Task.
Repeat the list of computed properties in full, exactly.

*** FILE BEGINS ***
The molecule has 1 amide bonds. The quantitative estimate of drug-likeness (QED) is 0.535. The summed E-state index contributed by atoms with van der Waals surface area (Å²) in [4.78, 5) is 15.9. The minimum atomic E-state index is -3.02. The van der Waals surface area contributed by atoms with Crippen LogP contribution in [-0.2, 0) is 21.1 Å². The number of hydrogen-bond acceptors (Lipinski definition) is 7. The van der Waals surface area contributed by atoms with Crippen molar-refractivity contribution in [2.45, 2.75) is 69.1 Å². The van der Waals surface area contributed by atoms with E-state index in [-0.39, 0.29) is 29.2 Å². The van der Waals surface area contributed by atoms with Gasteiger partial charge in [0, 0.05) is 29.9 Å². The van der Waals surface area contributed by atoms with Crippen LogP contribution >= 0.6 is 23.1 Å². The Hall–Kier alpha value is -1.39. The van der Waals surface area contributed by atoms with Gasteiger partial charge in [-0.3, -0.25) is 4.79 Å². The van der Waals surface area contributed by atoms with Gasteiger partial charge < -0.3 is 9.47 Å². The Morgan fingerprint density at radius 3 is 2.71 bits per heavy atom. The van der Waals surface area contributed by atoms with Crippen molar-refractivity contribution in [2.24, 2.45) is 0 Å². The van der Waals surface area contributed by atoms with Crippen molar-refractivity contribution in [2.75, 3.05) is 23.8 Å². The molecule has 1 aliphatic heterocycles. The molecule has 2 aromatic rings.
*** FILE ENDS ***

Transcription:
The molecule has 1 amide bonds. The quantitative estimate of drug-likeness (QED) is 0.535. The summed E-state index contributed by atoms with van der Waals surface area (Å²) in [4.78, 5) is 15.9. The minimum atomic E-state index is -3.02. The van der Waals surface area contributed by atoms with Crippen LogP contribution in [-0.2, 0) is 21.1 Å². The number of hydrogen-bond acceptors (Lipinski definition) is 7. The van der Waals surface area contributed by atoms with Crippen molar-refractivity contribution in [2.45, 2.75) is 69.1 Å². The van der Waals surface area contributed by atoms with E-state index in [-0.39, 0.29) is 29.2 Å². The van der Waals surface area contributed by atoms with Gasteiger partial charge in [0, 0.05) is 29.9 Å². The van der Waals surface area contributed by atoms with Crippen LogP contribution >= 0.6 is 23.1 Å². The Hall–Kier alpha value is -1.39. The van der Waals surface area contributed by atoms with Gasteiger partial charge in [-0.3, -0.25) is 4.79 Å². The van der Waals surface area contributed by atoms with Gasteiger partial charge < -0.3 is 9.47 Å². The Morgan fingerprint density at radius 3 is 2.71 bits per heavy atom. The van der Waals surface area contributed by atoms with Crippen molar-refractivity contribution in [2.24, 2.45) is 0 Å². The van der Waals surface area contributed by atoms with Crippen molar-refractivity contribution in [2.75, 3.05) is 23.8 Å². The molecule has 1 aliphatic heterocycles. The molecule has 2 aromatic rings.